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From Vol. 5, Issue 10, October 2023

Stoic strength: Gaining character, not charisma

Practicing Stoicism || JOHN KUNA

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Strength, taken out of context

As a younger man, I was drawn to the caricature of Stoicism that most people are familiar with. I wanted to feel tough and resilient. I would read passages from Meditations taken out of context against the backdrop of a black background and stark white marble statue like the following:

Be like the rock that the waves keep crashing over. It stands unmoved and the raging of the sea falls still around it. - Marcus Aurelius, Meditations 4.19

I thought, like many still do, that the strength of a Stoic was to bear adversity with calmness and resolve. That image of a person standing steadfast against a barrage of challenges evokes feelings of admiration for them. Imagining Marcus Aurelius in the Hinterlands, leading legionnaires against the barbarians, unmoved by his austere conditions puts one’s own hardships into perspective.

It was enticing to imagine shaping myself into the type of person unbroken by tragedy or setback. But rocks crumble to sand against the crashing waves. Mountains rend as the earth quakes. The veneer of Stoic strength that many view as antifragile fades with time or breaks under sufficient pressure. It is a veneer of arrogance masking deep insecurity. Once cracked, it opens the raw and tender parts of us up to the world again. That is not true strength. And, as I came to discover, that is not true Stoicism.

Being of resolute character

Once you dig beneath the surface of Stoicism to its core, you realize that the image of the unbroken man amid battered ramparts is not an image of someone handling adversity, but of someone’s character remaining resolute despite temptations to corrupt it. Stoicism is not about being tough, it is about being a good person, a thoughtful friend, a loving partner. It promotes a more nurturing and gentle strength, one that opens us up to the world rather than shielding us from it.

Heraclitus, a pre-Socratic philosopher from whom Zeno and Chrysippus took much inspiration when developing and refining Stoic thought, famously said:

Man’s character is his fate. - Heraclitus, Fragments, 114

It is not, then, the legacy one leaves behind of handling adversity well that matters. Legacy, like stone, fades to dust with time. It is a shallow attempt to seek validation and recognition from others. A strength of character has no need for being remembered or being admired. It requires only that we remain consistent with our principles, only that we develop a virtuous character for others.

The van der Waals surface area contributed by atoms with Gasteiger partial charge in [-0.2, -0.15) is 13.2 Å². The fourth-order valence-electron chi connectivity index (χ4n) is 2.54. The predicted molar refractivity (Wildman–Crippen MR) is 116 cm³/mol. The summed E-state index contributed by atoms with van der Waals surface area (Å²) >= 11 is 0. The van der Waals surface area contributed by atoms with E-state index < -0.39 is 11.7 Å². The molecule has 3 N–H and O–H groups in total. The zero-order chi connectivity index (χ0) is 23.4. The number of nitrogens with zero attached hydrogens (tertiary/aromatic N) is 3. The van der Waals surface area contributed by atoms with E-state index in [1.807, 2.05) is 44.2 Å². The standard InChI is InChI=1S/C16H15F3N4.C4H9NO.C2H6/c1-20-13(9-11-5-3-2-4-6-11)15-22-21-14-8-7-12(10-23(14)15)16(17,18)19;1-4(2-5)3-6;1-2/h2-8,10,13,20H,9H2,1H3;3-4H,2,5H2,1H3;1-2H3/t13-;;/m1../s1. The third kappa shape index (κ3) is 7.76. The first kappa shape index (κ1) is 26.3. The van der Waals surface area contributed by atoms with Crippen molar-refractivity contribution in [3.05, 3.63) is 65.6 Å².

The false lesson from the false Stoics: Not developing character

One can take the false lessons of the false Stoics and handle adversity well while never developing their character. Invading generals, corrupt politicians, corporate executives, and other unscrupulous sorts can all develop that stoneline persona and earn a long-lasting legacy. But that facade masks a hollowness that neither renown nor power nor wealth can truly fulfill. That only comes from embracing a strength of character to stand up for what is right, no matter the circumstance.

Little moments of moral compromise

We all face little moments of subtle moral compromise in our lives. When you avoid the gaze of a homeless man as you pass by. When you stay silent while someone is unkind. When you lie when asked if you made a mistake. These moments, more than how you respond to a dispreferred medical prognosis or the death of a loved one, shape who you will become. They show your true strength, or lay bare your moral weakness.

Strength comes from being good

Do you approach the world with wariness, or with kindness? Do you see it as something to shield yourself from, or to embrace with open arms? Do you use Stoicism as armour for your soul, or as the means to form your soul into something greater? Recall this passage from Seneca:

What is the happy life? It is peace of mind, and lasting tranquility. This will be yours if you possess greatness of soul; it will be yours if you possess the steadfastness that resolutely clings to a good judgment just reached. How does a man reach this condition? By gaining a complete view of truth, by maintaining, in all that he does, order, measure, fitness, and a will that is inoffensive and kindly, that is intent upon reason and never departs therefrom, that commands at the same time love and admiration.” - Seneca, Moral Letters to Lucillius, 92

Stoicism is not a philosophy that teaches strength comes from withstanding difficulty. It teaches us strength comes from being good.

John Kuna is a Stoic prokopton, writer, and dog lover. He likes digging deep into Stoic theory, but also writing accessible and inspiring Stoic content.